Burke didn't see what exactly happened, or why. But he instantly became curious. The accident---what he today refers to as a "big spill"---how did it happen? Who were these people involved? What happened in their lives that led to that exact moment? How would they change? "I couldn't get any follow-up to the story," he explains, because his French simply wasn't good enough to read the papers or talk to the police. "So I kinda started imagining things."
That imagination has led to Fall in Paris, the first play in Eastern Front Theatre's 18th season. Burke makes clear that the accident he witnessed in Paris so many years ago does not appear in the play---he's replaced that critical moment with an act of infidelity, a crisis in its own way for the young couple who star in the production. It follows Darren (Matthew Gorman), who cheats on his girlfriend Claire (Kate Lavender), as he tries to patch things up by sweeping her off to Paris. Though they're thrown together with Cecelia (Jennifer Overton), struggling with a new identity as a divorcee, their youthful interpretation of love is the heart of the script.
"I set out to write a play about a young couple," Burke says, "that would be an opportunity to explore, I guess, the nature of love and what does it really mean to love somebody."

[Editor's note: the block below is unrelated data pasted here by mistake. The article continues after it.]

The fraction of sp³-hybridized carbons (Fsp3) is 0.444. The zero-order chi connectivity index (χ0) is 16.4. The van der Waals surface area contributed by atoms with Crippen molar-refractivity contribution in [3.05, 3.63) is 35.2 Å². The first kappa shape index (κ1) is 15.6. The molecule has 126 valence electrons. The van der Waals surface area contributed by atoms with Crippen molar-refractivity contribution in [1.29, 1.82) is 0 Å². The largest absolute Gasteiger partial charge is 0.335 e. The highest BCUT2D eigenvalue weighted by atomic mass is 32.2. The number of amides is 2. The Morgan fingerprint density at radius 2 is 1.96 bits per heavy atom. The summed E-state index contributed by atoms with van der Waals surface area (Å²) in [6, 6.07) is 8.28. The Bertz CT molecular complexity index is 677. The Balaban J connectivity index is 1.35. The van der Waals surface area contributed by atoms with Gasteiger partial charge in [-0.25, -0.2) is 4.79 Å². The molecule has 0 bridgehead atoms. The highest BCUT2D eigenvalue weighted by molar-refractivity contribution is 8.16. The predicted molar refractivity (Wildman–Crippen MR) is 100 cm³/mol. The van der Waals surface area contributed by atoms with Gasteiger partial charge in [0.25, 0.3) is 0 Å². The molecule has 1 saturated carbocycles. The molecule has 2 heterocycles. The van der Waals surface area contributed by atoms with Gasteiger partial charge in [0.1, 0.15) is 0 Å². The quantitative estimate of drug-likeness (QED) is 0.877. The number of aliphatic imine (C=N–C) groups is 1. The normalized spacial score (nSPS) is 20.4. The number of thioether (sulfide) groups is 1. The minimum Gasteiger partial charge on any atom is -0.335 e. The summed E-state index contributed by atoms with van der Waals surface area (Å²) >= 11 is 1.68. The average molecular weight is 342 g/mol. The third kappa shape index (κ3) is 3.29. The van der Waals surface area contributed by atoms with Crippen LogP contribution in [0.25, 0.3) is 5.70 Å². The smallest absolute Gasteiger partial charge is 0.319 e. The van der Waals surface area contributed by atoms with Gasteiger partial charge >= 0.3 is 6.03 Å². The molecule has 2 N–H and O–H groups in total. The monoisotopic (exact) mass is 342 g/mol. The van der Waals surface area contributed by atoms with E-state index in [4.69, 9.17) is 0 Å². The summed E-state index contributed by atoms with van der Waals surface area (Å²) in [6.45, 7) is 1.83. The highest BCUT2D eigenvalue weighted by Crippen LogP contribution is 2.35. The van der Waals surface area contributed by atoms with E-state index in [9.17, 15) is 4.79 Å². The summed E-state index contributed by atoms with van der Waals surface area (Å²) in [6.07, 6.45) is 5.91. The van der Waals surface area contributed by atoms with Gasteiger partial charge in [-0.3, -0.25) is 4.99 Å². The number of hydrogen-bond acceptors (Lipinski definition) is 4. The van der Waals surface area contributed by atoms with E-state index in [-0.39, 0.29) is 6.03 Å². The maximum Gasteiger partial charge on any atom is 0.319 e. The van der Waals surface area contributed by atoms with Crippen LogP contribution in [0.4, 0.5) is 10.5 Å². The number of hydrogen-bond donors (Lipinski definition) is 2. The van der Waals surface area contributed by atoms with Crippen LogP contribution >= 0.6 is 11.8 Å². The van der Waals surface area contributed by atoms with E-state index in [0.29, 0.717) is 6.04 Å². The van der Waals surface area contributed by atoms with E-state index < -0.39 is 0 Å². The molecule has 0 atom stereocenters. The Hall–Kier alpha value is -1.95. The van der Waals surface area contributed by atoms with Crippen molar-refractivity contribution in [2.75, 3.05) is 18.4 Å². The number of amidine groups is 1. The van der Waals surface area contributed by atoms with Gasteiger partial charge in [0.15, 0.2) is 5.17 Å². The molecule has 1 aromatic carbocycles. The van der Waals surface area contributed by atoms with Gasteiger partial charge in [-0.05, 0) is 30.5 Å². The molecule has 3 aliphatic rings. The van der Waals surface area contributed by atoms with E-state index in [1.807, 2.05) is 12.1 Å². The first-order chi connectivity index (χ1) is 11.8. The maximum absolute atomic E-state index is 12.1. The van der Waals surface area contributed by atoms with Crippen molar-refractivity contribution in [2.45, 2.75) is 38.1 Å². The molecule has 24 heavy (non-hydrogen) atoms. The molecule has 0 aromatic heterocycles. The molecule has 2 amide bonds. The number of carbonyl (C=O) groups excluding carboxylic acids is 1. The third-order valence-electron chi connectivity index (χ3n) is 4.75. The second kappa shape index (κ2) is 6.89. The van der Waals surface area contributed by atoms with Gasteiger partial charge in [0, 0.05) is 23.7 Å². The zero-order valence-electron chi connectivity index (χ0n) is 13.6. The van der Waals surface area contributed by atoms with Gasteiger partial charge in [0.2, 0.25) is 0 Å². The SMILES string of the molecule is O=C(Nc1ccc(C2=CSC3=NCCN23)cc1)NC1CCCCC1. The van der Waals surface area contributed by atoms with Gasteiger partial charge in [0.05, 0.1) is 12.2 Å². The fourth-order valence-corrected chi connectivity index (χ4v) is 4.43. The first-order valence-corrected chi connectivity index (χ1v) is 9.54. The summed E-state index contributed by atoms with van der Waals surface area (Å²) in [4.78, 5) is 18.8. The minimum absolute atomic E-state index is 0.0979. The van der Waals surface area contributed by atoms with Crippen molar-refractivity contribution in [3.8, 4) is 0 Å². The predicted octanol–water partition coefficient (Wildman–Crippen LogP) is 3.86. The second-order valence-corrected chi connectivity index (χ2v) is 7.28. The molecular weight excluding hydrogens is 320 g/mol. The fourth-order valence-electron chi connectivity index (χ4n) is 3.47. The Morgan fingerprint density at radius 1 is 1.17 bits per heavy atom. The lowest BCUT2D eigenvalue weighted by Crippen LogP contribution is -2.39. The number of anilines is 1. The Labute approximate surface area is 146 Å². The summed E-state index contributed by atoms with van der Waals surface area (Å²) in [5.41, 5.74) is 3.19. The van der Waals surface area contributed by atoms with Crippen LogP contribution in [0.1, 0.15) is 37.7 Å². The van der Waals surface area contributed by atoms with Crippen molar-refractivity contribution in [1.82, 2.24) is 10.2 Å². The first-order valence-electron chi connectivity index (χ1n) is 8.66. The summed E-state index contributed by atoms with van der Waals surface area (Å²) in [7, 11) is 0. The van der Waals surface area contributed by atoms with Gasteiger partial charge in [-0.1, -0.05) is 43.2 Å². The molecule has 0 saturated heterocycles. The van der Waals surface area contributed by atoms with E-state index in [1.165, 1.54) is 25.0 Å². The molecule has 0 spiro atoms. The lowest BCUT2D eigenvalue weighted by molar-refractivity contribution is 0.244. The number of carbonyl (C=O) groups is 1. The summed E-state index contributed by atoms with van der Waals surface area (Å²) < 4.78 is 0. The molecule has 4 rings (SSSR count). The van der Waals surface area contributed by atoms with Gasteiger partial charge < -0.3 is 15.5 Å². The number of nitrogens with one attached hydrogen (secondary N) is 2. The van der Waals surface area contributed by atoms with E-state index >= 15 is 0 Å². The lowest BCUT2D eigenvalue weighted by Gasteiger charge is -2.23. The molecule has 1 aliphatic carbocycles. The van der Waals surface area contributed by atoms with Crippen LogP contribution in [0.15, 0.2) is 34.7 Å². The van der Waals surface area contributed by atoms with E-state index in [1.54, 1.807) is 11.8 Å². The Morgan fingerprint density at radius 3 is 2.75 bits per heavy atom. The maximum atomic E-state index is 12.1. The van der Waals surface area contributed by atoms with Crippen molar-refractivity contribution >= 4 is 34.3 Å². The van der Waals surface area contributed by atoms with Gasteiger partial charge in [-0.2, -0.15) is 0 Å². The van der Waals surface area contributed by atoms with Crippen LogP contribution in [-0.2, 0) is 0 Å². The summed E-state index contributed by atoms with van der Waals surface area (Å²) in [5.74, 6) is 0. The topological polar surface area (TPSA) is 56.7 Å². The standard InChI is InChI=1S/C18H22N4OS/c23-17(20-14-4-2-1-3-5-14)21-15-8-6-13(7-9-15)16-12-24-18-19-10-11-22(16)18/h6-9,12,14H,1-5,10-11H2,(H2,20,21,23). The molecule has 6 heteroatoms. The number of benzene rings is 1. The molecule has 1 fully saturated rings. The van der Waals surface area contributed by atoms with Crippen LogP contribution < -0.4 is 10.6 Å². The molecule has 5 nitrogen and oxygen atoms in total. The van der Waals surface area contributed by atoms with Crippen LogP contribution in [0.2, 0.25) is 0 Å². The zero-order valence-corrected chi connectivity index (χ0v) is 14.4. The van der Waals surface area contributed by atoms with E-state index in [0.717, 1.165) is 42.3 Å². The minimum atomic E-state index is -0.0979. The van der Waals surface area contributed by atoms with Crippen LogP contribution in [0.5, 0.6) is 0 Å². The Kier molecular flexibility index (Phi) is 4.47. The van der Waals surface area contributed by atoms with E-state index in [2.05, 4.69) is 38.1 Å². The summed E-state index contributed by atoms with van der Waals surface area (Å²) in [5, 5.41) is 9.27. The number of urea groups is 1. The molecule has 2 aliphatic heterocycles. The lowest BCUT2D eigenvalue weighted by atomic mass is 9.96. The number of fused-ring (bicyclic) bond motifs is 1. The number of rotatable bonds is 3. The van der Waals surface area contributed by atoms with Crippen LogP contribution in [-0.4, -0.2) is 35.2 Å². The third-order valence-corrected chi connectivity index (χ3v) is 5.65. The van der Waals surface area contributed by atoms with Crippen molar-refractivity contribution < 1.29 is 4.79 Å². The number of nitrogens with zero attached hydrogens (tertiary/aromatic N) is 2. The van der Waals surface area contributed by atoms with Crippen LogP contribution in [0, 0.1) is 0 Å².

Skewing young is atypical for Burke, whose previous writing credits include Singalong Jubilee: The East Coast Sound Celebration (based on the 1970s CBC program) and Canada's Songbird: A Musical Tribute to Anne Murray (based on the 1970s pop singer). But Fall in Paris is different: on top of its distinctly salad days content, it's premiering at the Bus Stop Theatre, one of the few Halifax theatres known for young crowds, something Burke admits Eastern Front hasn't traditionally done. "I think this area is extremely buzzy," he says. "There is a life here."
Burke---who, in addition to writing and directing the piece, is also Eastern Front's artistic director---began writing Fall in Paris over two years ago. He took it to the Playwrights Atlantic Resource Centre in Sackville, NB, where he came to despise almost every word he wrote. "I couldn't really find the tone of the play, and it was so early that literally everything I put on the page I was not happy with," he recalls. "To go from already not being happy with what was on the page into actually hearing people say those words is excruciating."
But he still finished the two-week course. The next several months were spent tweaking and adjusting the script, then casting, which came easy. The result is a romantic comedy with a modern theatrical style, featuring projections of Parisian hotspots in golden frames on the walls ("It's kinda like, y'know, when you're in Paris, you go to a lot of galleries," Burke explains), with the set itself as simply one large broken frame in the middle of a theatre-in-the-round. The characters frequently break the fourth wall, too---a testament to what Burke calls "that duality that makes live theatre so fantastic. That ability to turn it...into a very private, realistic scene, and then open it up and say, 'We're all in a room, together.'"
Fall in Paris, Continues to November 28, 8pm with 2pm weekend matinees, Bus Stop Theatre, 2203 Gottingen Street, $15-$30, easternfronttheatre.com